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Windsor council approves application for two major infrastructure projects during special council meeting

<p lang="en-US">The newly sworn in Windsor town council pose for a photo following the ceremony on Oct. 25, 2016. Pictured are, from left, Laurie Murley, John Bregante, Mayor Anna Allen, Shelley Bibby, and Jim Ivey.</p>
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Rebuild of Highland Avenue plus water source dam upgrades could begin in the spring

WINDSOR, N.S. – If the Windsor, West Hants Co-ordinating Committee gives its stamp of approval, Windsor town council’s application to fund for two major projects should move forward this spring.

Identified as priority projects, the projects include a total rebuild of Highland Avenue and a portion of Churchill Street, including sewer and water lines, with an estimated cost of approximately $2.1 million as well as major upgrades to the Mill Lakes water control dam and control structures, the town’s main source of water, with a price tag of approximately $1.5 million.

If approved, the town would apply through the ICIP (Investing in Canada Plan) to get the projects 40 per cent funded by the federal government and 33 per cent funded by the province, with the town picking up the rest of the tab, 27 per cent.

Todd Richard, the director of public works, said they had to get the applications approved by a special session of council in order to meet ICIP application deadlines.

“These are considered high priority because they’re in our five-year capital plan and one project in particular (the dam upgrades) is a regulatory requirement under the department of environment,” Richard said. “The other project is a high priority for sewer and water reconstruction.”

Highland Avenue was identified in the public works report as high priority due to a spike in water main breaks and infrastructure in high need of replacement.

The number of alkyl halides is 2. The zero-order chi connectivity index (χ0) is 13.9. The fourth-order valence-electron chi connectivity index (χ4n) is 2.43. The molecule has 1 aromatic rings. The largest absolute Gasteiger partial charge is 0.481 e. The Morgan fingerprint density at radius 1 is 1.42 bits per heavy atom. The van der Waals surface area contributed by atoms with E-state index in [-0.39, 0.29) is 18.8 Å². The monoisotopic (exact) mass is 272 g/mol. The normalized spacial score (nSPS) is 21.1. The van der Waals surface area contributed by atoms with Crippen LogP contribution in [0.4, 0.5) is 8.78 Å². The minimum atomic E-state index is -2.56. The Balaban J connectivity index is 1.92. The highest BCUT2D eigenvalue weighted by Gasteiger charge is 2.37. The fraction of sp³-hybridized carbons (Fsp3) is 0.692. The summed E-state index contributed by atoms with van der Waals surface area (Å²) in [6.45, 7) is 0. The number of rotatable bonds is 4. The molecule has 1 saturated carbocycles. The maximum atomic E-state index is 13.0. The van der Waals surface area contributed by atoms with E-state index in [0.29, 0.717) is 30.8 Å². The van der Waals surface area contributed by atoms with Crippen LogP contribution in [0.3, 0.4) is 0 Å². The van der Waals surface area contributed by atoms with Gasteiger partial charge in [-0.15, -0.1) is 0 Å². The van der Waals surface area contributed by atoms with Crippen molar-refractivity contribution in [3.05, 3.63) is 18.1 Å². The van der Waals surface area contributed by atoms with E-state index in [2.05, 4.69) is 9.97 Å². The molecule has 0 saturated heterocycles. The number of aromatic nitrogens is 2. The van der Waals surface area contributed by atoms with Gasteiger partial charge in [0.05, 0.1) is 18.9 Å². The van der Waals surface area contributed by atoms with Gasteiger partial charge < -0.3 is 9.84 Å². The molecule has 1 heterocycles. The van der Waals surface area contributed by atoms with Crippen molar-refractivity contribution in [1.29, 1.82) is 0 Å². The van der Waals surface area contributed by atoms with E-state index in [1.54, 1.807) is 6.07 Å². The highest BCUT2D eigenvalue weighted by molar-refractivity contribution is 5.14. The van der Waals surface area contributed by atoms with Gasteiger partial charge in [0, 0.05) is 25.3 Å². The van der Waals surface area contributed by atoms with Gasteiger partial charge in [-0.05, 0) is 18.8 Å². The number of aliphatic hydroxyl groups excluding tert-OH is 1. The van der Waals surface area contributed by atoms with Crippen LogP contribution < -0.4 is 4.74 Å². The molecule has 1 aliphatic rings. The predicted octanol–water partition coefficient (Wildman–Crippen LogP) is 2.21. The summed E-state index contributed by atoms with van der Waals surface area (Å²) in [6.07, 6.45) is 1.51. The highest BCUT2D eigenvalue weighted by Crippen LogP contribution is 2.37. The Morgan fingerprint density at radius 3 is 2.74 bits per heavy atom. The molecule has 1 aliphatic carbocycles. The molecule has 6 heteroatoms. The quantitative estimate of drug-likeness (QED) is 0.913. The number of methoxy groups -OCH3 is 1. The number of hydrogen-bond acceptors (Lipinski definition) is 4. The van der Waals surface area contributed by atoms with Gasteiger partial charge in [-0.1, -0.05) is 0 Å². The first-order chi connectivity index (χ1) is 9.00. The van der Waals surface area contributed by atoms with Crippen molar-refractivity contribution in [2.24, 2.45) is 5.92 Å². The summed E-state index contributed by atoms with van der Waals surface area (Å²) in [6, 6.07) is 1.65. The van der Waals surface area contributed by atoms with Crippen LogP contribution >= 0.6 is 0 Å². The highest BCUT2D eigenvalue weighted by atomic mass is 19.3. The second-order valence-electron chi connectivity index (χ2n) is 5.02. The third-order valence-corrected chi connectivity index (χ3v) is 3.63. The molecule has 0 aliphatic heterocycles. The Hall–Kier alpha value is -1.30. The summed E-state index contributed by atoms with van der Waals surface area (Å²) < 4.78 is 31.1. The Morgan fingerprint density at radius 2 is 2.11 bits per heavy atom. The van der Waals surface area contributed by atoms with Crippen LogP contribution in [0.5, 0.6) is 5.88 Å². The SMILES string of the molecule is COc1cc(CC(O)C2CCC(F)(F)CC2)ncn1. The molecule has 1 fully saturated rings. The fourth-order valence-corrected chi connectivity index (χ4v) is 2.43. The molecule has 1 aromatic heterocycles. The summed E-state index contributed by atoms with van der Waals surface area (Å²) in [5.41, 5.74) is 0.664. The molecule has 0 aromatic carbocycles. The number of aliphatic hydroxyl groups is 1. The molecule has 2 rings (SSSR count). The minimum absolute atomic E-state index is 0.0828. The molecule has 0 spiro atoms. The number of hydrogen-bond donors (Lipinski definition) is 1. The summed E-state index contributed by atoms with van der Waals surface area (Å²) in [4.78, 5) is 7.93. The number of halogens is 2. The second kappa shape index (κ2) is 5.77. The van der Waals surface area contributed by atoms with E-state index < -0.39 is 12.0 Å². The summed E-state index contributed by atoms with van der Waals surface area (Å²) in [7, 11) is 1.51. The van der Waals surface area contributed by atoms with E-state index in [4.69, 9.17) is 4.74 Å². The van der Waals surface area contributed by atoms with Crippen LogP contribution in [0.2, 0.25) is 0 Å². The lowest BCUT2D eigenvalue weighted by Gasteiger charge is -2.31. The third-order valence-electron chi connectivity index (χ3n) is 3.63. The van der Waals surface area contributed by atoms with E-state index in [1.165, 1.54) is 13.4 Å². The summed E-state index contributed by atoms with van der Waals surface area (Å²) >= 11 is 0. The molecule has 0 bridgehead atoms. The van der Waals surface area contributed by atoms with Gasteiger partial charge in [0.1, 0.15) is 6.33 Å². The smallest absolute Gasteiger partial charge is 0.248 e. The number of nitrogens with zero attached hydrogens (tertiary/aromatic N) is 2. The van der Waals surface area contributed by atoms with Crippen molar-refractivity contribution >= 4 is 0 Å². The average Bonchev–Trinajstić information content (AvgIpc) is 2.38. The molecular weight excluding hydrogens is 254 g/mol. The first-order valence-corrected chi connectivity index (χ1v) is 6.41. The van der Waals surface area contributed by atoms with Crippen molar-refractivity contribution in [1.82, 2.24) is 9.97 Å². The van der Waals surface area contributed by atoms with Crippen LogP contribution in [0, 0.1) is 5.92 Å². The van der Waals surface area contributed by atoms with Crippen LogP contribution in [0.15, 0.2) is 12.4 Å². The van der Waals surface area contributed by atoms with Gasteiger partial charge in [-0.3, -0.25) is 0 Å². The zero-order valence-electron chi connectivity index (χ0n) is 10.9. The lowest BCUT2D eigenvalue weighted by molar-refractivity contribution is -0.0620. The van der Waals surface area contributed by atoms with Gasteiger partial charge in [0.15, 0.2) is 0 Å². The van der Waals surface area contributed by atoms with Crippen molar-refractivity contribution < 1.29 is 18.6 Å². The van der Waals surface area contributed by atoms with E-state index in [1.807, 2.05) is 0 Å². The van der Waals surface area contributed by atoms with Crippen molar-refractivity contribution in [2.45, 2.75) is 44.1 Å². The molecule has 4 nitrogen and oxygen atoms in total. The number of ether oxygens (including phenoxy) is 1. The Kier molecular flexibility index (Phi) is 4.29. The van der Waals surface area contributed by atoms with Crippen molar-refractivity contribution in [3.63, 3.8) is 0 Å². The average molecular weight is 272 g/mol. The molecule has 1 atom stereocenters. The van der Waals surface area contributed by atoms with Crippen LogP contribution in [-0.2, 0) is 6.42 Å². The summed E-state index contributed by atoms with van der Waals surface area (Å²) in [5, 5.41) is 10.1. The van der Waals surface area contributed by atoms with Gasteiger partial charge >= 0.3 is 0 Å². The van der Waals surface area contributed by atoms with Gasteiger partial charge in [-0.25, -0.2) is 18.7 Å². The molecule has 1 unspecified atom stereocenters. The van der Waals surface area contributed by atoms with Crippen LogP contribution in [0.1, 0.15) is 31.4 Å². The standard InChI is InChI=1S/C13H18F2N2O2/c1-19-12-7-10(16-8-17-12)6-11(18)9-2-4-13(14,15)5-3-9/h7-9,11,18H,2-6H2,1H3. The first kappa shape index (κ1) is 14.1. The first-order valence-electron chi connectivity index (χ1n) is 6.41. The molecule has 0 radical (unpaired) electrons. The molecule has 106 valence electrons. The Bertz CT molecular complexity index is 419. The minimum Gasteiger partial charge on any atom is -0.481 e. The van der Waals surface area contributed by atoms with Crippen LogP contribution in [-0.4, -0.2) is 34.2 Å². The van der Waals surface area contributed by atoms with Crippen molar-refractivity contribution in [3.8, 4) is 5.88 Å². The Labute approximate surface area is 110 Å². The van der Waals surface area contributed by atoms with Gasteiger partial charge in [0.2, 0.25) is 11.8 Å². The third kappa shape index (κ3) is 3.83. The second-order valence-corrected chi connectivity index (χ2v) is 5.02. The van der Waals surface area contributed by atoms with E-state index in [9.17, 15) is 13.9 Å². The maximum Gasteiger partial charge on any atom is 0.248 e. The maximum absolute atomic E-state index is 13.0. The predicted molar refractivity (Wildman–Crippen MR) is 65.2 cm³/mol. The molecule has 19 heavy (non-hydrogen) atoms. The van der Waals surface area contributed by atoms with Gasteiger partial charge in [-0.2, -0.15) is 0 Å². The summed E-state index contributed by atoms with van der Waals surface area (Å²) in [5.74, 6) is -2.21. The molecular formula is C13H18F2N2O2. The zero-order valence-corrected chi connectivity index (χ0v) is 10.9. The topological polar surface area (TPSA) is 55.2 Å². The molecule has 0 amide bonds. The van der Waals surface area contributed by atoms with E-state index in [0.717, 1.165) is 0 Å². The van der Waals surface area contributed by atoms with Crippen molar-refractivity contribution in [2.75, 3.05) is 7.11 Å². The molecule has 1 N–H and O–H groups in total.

Richard said the $1.5 million estimate for the dam project is based on a class D estimate so costs could fluctuate as it enters the design phase.

“It’s a rehabilitation of the existing dam structure, raising the height of the dam, upgrading the water control structure, the gate structure, the spillway and about 2.2 kilometres of road construction,” he said.

The road that leads to the dam will need to be upgraded to a forestry standard to allow for supplies to be brought in.

estimates that if both projects receive funding, construction would begin in the spring, with completion likely by November.

Doug Armstrong, the director of finance, said the town would likely need to take on some additional debt to pay for their portion of the projects, but it would be much less than financing them entirely on their own.

Mayor Anna Allen said the co-ordinating committee has to approve any major projects by Windsor or West Hants that could potentially add to either unit’s debt.

“It could affect the future municipality,” Allen said. “This is an expenditure into the future.”

If the co-ordinating committee approves the application on Jan. 10, it’ll go to the next phase.

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